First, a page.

February 23, 2018 / 6:56 PM / 7 months ago

Film about East German workers highlights united Germany's persisting divisions

BERLIN (Reuters) - A film about East German blue-collar workers casts a light on continuing east-west divisions that saw a far-right party storm into Germany’s parliament last year - even if its director explicitly disavows any political message.

Director and screenwriter Thomas Stuber with actors Sandra Hueller, Franz Rogowski and Peter Kurth arrive for the screening of the movie In den Gaengen (In The Aisles) at the 68th Berlinale International Film Festival in Berlin, Germany, February 23, 2018. REUTERS/Fabrizio Bensch

With “In the Aisles,” which premiered at the Berlin Film Festival on Friday, German director Thomas Stuber seeks to dramatize the uncertainty that many East German workers still face in a reunited Germany.

“It’s about people who feel left behind, people who say ‘what about me?’,” Stuber said, contending that much of the story of the de-industrialisation that swept former Communist East Germany in the 1990s and 2000s is still untold.

Feeling left out and threatened by migration, eastern Germans voted in large numbers for the far-right Alternative for Germany (AfD) party last September. It won around a fifth of votes in the former East compared to around a tenth in the west.

Director and screenwriter Thomas Stuber attends a news conference to promote the movie In den Gaengen (In The Aisles) at the 68th Berlinale International Film Festival in Berlin, Germany, February 23, 2018. REUTERS/Axel Schmidt

“Yes, I can imagine that three in five people would put their cross on the wrong part of the voting ballot, but I still like the people and that’s what I am talking about,” Stuber said at a news conference after his film was screened.

In the film, Christian, an introvert young man, starts working in a wholesale market, spending his days and nights walking through the market’s endless aisles, arranging beverages and learning how to drive a forklift.

His mentor, Bruno, an old man who was once a truck driver in East Germany still misses his job but he considers himself one of the lucky East Germans who were young enough to be re-employed after Germany’s unification.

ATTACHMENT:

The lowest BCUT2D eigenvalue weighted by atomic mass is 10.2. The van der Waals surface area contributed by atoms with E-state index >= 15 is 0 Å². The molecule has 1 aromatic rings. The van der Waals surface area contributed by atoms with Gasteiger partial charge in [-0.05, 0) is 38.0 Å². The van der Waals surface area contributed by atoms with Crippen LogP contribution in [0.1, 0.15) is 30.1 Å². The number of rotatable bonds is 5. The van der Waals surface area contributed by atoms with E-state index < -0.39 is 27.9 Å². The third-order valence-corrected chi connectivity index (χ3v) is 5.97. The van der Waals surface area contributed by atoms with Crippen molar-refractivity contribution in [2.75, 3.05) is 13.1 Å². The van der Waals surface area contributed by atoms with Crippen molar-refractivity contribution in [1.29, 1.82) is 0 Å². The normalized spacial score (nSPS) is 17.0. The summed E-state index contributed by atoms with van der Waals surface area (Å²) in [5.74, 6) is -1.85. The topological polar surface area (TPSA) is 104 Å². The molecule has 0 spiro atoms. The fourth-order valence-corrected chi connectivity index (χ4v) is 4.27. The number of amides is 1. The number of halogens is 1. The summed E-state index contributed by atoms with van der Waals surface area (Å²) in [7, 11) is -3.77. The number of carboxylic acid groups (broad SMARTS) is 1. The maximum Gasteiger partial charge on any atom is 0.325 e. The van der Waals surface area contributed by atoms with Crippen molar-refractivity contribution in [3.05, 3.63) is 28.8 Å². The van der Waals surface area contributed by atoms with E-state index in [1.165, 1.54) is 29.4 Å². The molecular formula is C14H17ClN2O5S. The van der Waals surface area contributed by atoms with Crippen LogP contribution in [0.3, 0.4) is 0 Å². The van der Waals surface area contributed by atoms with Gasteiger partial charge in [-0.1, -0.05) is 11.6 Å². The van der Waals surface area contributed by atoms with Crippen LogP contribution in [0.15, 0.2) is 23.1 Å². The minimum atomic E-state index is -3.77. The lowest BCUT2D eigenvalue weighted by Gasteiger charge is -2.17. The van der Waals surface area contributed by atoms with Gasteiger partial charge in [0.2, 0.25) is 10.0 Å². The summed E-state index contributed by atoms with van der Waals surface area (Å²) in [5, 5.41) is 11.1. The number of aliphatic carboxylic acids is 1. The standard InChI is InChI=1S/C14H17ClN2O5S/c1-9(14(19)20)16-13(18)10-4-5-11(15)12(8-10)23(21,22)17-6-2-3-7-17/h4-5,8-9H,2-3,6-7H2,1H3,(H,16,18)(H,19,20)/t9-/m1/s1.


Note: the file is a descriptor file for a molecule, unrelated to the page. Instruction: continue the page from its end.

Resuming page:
Gruff and stern, Bruno nonetheless takes the time to educate Christian about the workplace politics and dynamics of the warehouse. Gradually, they become friends.

Everyone in the market learns that Christian loves Marion from the “sweets” aisle but Marion, stuck in an unhappy marriage, cannot offer him more than smalltalk next to the coffee machine where they usually meet.

Actors Sandra Hueller and Franz Rogowski arrive for the screening of the movie In den Gaengen (In The Aisles) at the 68th Berlinale International Film Festival in Berlin, Germany, February 23, 2018. REUTERS/Fabrizio Bensch

Franz Rogowski, who plays the leading role in the film, is a European shooting star at the 2018 Berlinale, appearing in two world premieres at the festival competition.

The film also stars two German actors, Sandra Hueller, playing Marion, and Peter Kurth, as Bruno, who had their own experiences of living in East Germany.

Kurth said his personal experience in finding his place in a united Germany in 1990 helped him understand and sympathise with his character.

“I was 32 years old when the political change happened. The wall came down. I had to re-orient myself. Although I did not go through the pain myself, I understand it,” Kurth said.

“In the Aisles” is one of 19 films competing for the Berlin International Film Festival’s Golden Bear, to be awarded on Feb. 24.

Reporting By Riham Alkousaa; Editing by Richard Balmforth

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